An inclusive vision of beauty will remain vital for forward-thinking brands.

Superficial, exclusive, a relentless pursuit of perfection: these are several of the deep-rooted cultural connotations of the $511 billion beauty industry. Yet the pandemic, coupled with tensions arising from social injustice, has exasperated the call for better representation – both internally (in the boardroom) and externally (through product launches and campaigns).

The Black Lives Matter movement turbo-charged consumer demand for transparency and accountability, catalysing a ripple effect across the sector. According to Mintel research, 46% of BPC buyers are more likely to buy from a brand who takes a stance on minority group issues.

Yet many brands have struggled to keep up with the pace of acceleration. Getting inclusivity “wrong” has proven detrimental; some of South Africa’s biggest retailers no longer sell TRESemmО’s hair products following protests over an advert denigrating black hair as “dry and damaged” whilst white hair was labelled “normal”. Controversies like this beg the question: is the industry really committed to lasting change?

Brands possess the immense power of creating and reinforcing stereotypes, yet alternatively have the transformative power to dissolve them --- and can be harnessed to change discourses for the better. Here are three ways in which brands can demonstrate their commitment to effecting change that is not only sustainable but makes a positive impact on society.

1. Understand your role

Whilst some brands may embrace their role as overt activists for a diversity issue, other brands may act as contributors, pushing for a more progressive dialogue.

An example of the former includes the launch of the grassroots initiative “Pull Up For Change” by Uoma Beauty’s Sharon Chuter. In a push for corporate inclusion, Chuter called for brands to announce their percentage of Black employees – making the compelling point that in sharing diversity efforts publicly, you can demonstrate that you are working towards permanent change.

On the other hand, Dove has advertised itself as a platform of diversity since its “Campaign for Real Beauty” launched 16 years ago --- leveraging the power of mass market to lead through representation. Whilst they may not be positioned to take such an activist role, they were way ahead of the curve in using their influence to showcase their allyship to the cause and their intentions to help shape a more equitable society.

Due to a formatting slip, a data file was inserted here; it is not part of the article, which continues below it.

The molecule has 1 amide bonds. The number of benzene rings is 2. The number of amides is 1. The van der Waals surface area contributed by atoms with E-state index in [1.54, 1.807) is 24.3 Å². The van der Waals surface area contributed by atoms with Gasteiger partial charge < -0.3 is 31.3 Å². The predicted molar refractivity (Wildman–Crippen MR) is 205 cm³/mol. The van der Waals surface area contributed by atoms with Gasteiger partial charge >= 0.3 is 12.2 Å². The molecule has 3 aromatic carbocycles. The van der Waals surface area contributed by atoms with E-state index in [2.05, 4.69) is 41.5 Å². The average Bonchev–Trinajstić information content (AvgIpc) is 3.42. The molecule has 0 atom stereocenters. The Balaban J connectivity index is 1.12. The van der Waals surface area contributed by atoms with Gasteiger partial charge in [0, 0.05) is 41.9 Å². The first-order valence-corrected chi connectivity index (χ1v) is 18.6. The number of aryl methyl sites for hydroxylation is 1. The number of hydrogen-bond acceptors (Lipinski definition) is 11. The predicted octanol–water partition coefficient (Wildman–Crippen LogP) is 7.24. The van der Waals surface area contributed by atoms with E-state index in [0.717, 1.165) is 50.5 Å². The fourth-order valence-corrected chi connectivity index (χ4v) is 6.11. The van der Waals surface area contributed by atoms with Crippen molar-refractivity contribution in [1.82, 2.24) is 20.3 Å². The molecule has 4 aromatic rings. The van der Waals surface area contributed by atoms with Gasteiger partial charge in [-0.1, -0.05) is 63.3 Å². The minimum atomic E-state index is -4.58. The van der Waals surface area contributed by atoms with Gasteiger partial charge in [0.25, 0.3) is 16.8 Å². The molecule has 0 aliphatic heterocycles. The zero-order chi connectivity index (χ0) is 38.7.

Think carefully about what role your brand can play and the issues it may or may not be positioned to champion.

2. Shift your messaging

Shifting messaging towards empowering the consumer has never been more relevant in the light of a recent exposé of Facebook reports that revealed a disturbing statistic: among those who reported suicidal thoughts, 13% of British users traced them back to Instagram. In a pivot away from social media-driven notions of perfection, Unilever recently eliminated the word “normal” from its communications following a study that found that 70% of people agree that the word had a negative impact. This shift also encompasses gender and age; Good Light, a genderless skincare line, has the strapline “beauty beyond the binary” and Neutrogena has banned the term “anti-ageing”.

The celebratory message that modern beauty is individual certainly resonates. In an uplifting rejection of archaic beauty standards, Gucci’s campaign starring Ellie Goldstein, a model with Down syndrome, quickly became one of their most popular Instagram posts.

The stakes are high; a brand that does not participate positively simply will not participate.

3. Practice what you preach

In an age where authenticity is critical, words must translate to sincere action or otherwise risk alienating consumers through performative efforts. For example, in a release of its monthly dark skin tone representation results, Eyecue Insights (a social media analytics platform) revealed a huge surge of representation featuring people with darker complexions in the month following the death of George Floyd, and its gradual decline as the months went on.

Moving away from tokenistic portrayals to communicate genuine intent can be complex. Yet trust will translate into tangible results. Whilst it may prove impossible to represent all issues in the same level of depth - by identifying issues that are important to you and your consumers, then infusing this message into your brand’s DNA, you will in turn create affinity with a multi-faceted consumer base and cultivate brand loyalty in the long term.

Future generations expect more. Not only can they see below hollow, box-ticking initiatives, but they also want to support brands that represent them and their values. Brands are encouraged to look inwards. It is no longer enough to market – brands will have to internally commit to promoting equity. Messaging needs to swerve tokenism and trends in the hope to get to a point whereby an inclusive campaign no longer turns heads.

Author: Eloise Percy-Davis, client services & marketing intern